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New Bain questions to dog Romney

<p>&lt;p&gt;Though much of the nation&amp;#039;s attention has shifted to the tragic overnight violence in Aurora, Colorado, the political world will apparently

Though much of the nation's attention has shifted to the tragic overnight violence in Aurora, Colorado, the political world will apparently move forward. Republican presidential hopeful Mitt Romney had already scheduled a campaign event in New Hampshire, and his staff alerted reporters this morning that their plans have not changed.

With that in mind, there are new questions about the candidate's controversial private-sector background that deserve answers. The Boston Globe has this new report, for example, noting Romney's ongoing ties to Bain Capital after his departure in February 1999.

Interviews with a half-dozen of Romney's former partners and associates, as well as public records, show that he was not merely an absentee owner during this period. He signed dozens of company documents, including filings with regulators on a vast array of Bain's investment entities. And he drove the complex negotiations over his own large severance package, a deal that was critical to the firm's future without him, according to his former associates.Indeed, by remaining CEO and sole shareholder, Romney held on to his leverage in the talks that resulted in his generous 10-year retirement package, according to former associates."The elephant in the room was not whether Mitt was involved in investment decisions but Mitt's retention of control of the firm and therefore his ability to extract a huge economic benefit by delaying his giving up of that control," said one former associate.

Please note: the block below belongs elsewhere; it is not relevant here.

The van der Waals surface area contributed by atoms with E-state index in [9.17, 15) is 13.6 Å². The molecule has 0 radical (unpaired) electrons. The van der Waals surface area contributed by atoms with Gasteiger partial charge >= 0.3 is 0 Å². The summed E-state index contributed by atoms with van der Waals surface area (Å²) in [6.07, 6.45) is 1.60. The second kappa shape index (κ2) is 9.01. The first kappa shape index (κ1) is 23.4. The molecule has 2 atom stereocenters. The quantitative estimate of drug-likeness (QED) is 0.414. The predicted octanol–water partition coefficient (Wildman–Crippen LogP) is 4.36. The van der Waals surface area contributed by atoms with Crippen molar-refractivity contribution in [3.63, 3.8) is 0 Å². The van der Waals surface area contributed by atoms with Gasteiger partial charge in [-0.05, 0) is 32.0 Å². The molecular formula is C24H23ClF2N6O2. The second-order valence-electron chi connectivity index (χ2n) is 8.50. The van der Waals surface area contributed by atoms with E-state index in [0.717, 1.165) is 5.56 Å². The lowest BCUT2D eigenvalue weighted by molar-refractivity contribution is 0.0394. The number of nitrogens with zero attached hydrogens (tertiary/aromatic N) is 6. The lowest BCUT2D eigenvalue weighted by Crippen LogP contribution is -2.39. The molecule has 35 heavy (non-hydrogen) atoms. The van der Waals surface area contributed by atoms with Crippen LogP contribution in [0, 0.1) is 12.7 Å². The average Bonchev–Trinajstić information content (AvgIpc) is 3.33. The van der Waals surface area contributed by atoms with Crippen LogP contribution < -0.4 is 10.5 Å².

So, on the one hand, we see Mitt Romney telling voters, "I was in Utah full time. I had no responsibility for management at Bain Capital." On the other hand, we see evidence that Romney was not in Utah full time and had quite a few responsibilities for management of Bain Capital.

In the meantime, David Corn has a new report on Bain, during Romney's tenure, investing millions in a pair of companies that specialized in outsourcing high-tech manufacturing.

As for the still-hidden tax returns, the number of Republicans urging Romney to disclose more materials continues to grow.